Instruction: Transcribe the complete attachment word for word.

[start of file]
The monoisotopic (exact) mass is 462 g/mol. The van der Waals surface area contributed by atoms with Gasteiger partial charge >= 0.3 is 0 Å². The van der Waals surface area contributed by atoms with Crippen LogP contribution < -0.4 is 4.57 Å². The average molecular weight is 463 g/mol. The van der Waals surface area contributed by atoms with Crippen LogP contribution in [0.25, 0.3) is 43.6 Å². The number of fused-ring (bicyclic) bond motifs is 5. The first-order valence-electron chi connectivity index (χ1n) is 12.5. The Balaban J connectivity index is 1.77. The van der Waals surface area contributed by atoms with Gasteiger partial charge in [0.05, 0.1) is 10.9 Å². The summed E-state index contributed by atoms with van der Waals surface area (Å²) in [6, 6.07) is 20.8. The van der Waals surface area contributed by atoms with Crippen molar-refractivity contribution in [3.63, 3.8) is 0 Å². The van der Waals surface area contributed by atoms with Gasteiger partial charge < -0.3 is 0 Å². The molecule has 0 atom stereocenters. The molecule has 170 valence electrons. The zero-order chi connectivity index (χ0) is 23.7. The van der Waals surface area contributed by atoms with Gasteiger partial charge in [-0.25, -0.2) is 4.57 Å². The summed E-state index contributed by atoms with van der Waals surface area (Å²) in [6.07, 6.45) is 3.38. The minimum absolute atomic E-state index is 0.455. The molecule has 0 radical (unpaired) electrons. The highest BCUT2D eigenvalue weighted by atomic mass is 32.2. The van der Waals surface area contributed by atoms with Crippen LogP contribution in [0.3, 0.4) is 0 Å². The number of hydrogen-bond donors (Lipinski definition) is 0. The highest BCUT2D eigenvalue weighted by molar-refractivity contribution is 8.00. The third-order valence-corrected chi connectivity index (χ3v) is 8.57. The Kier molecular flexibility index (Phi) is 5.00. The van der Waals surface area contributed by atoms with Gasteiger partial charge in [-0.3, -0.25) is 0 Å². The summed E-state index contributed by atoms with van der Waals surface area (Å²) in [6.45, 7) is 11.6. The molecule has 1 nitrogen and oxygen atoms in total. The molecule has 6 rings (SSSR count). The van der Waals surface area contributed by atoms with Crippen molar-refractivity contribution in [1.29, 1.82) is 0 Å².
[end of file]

The monoisotopic (exact) mass is 462 g/mol. The van der Waals surface area contributed by atoms with Gasteiger partial charge >= 0.3 is 0 Å². The van der Waals surface area contributed by atoms with Crippen LogP contribution < -0.4 is 4.57 Å². The average molecular weight is 463 g/mol. The van der Waals surface area contributed by atoms with Crippen LogP contribution in [0.25, 0.3) is 43.6 Å². The number of fused-ring (bicyclic) bond motifs is 5. The first-order valence-electron chi connectivity index (χ1n) is 12.5. The Balaban J connectivity index is 1.77. The van der Waals surface area contributed by atoms with Gasteiger partial charge in [0.05, 0.1) is 10.9 Å². The summed E-state index contributed by atoms with van der Waals surface area (Å²) in [6, 6.07) is 20.8. The van der Waals surface area contributed by atoms with Crippen molar-refractivity contribution in [3.63, 3.8) is 0 Å². The van der Waals surface area contributed by atoms with Gasteiger partial charge < -0.3 is 0 Å². The molecule has 0 atom stereocenters. The molecule has 170 valence electrons. The zero-order chi connectivity index (χ0) is 23.7. The van der Waals surface area contributed by atoms with Gasteiger partial charge in [-0.25, -0.2) is 4.57 Å². The summed E-state index contributed by atoms with van der Waals surface area (Å²) in [6.07, 6.45) is 3.38. The minimum absolute atomic E-state index is 0.455. The molecule has 0 radical (unpaired) electrons. The highest BCUT2D eigenvalue weighted by atomic mass is 32.2. The van der Waals surface area contributed by atoms with Crippen LogP contribution in [0.3, 0.4) is 0 Å². The number of hydrogen-bond donors (Lipinski definition) is 0. The highest BCUT2D eigenvalue weighted by molar-refractivity contribution is 8.00. The third-order valence-corrected chi connectivity index (χ3v) is 8.57. The Kier molecular flexibility index (Phi) is 5.00. The van der Waals surface area contributed by atoms with Gasteiger partial charge in [-0.3, -0.25) is 0 Å². The summed E-state index contributed by atoms with van der Waals surface area (Å²) in [6.45, 7) is 11.6. The molecule has 1 nitrogen and oxygen atoms in total. The molecule has 6 rings (SSSR count). The van der Waals surface area contributed by atoms with Crippen molar-refractivity contribution in [1.29, 1.82) is 0 Å².